Ephesians 5:21 Submitting yourselves one to another in the fear of God.

Ephesians 5:22 Wives, submit yourselves unto your own husbands, as unto the Lord.

Wives, submit yourselves. The instructions concerning the proper relations between husbands and wives—the wife submitting to her husband, the husband loving his wife with deeply sacrificial love—found in Ephesians 5:22-33 should be understood as included in the exhortation to be filled with the Spirit (Ephesians 5:18). They follow both from the original created purpose for men and women (Ephesians 5:30-31) and the relation between Christ and the church (Ephesians 5:25-27).

Ephesians 5:23 For the husband is the head of the wife, even as Christ is the head of the church: and he is the saviour of the body.

Ephesians 5:24 Therefore as the church is subject unto Christ, so let the wives be to their own husbands in every thing.

Ephesians 5:25 Husbands, love your wives, even as Christ also loved the church, and gave himself for it;

Ephesians 5:26 That he might sanctify and cleanse it with the washing of water by the word,

by the word. Sanctification and cleansing of “the church”—which certainly must include individual members—is accomplished through the Word. Note also John 17:17.

Ephesians 5:27 That he might present it to himself a glorious church, not having spot, or wrinkle, or any such thing; but that it should be holy and without blemish.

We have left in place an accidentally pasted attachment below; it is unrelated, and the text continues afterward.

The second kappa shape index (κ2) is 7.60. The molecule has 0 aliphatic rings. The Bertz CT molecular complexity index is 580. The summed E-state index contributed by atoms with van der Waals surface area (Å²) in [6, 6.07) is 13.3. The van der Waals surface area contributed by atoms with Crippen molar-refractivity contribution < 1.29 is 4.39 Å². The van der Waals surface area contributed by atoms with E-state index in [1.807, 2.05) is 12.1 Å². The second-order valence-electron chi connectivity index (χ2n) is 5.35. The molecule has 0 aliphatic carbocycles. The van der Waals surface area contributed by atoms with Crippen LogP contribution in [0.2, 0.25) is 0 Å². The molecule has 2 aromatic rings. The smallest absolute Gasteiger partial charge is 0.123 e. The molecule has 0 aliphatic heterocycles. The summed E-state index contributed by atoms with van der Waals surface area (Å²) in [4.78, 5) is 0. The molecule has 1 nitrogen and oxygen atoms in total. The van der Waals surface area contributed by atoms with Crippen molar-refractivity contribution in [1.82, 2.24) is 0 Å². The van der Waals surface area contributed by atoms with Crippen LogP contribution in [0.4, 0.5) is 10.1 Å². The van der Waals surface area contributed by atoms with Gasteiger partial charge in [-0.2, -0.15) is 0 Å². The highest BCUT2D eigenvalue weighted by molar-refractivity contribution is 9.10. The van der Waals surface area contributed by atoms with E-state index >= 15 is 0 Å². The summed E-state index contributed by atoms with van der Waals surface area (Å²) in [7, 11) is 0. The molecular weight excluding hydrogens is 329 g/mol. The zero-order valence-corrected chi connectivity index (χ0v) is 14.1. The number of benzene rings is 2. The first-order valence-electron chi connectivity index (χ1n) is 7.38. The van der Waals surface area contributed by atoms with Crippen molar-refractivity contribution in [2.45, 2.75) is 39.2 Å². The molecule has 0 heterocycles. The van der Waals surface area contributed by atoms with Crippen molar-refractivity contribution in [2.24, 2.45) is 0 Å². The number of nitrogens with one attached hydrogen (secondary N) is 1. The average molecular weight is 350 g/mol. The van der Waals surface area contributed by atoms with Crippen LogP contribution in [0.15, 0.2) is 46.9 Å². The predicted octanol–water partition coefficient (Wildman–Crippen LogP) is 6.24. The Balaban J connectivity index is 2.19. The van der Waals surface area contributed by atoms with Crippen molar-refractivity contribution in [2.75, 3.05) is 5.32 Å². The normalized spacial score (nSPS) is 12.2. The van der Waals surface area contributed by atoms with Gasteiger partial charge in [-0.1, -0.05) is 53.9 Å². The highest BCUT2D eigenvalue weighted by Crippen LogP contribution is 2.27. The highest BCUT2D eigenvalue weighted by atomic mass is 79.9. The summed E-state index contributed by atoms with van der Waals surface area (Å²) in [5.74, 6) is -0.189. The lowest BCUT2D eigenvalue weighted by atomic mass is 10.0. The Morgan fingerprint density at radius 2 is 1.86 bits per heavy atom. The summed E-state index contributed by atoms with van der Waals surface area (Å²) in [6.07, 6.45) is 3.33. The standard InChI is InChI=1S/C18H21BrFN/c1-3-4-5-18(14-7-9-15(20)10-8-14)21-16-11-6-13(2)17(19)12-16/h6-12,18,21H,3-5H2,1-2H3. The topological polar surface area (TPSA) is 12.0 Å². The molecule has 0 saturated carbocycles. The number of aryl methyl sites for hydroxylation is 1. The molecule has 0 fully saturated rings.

glorious church. There is no spotless church in existence today, but when Christ returns, “we shall be like Him” (xTerm 3:2), and shall all be in “the general assembly and church of the firstborn;” with “the spirits of just men made perfect” (Hebrews 12:23).

Ephesians 5:28 So ought men to love their wives as their own bodies. He that loveth his wife loveth himself.

Ephesians 5:29 For no man ever yet hated his own flesh; but nourisheth and cherisheth it, even as the Lord the church:

hated his own flesh. A modern pseudo-psychological cliche is that the troubles in modern life are due to lack of “self-love” in criminals and anti-social misfits. The Scriptural fact is, however, that no man hates himself—everyone loves himself too much. The first prophesied characteristic of the “perilous” last days is that “men shall be lovers of their own selves” (2 Timothy 3:2).

Ephesians 5:30 For we are members of his body, of his flesh, and of his bones.

his bones. See Genesis 2:23. The amazing truth of the union of Christ and His church thus is tied to the historical reality of the union of Adam and Eve. Just as Adam gave himself for Eve, so that she could be given life from his opened side, so “Christ also loved the church, and gave Himself for it” (Ephesians 5:25).

Ephesians 5:31 For this cause shall a man leave his father and mother, and shall be joined unto his wife, and they two shall be one flesh.

father and mother. This phrase is cited from Genesis 2:24. This passage was also quoted by Christ in His teaching on the permanence of marriage (Matthew 19:5-6). Thus both Christ and Paul confirmed the historicity and vital significance of the Genesis record of the creation of man.

Ephesians 5:32 This is a great mystery: but I speak concerning Christ and the church.

Ephesians 5:33 Nevertheless let every one of you in particular so love his wife even as himself; and the wife see that she reverence her husband.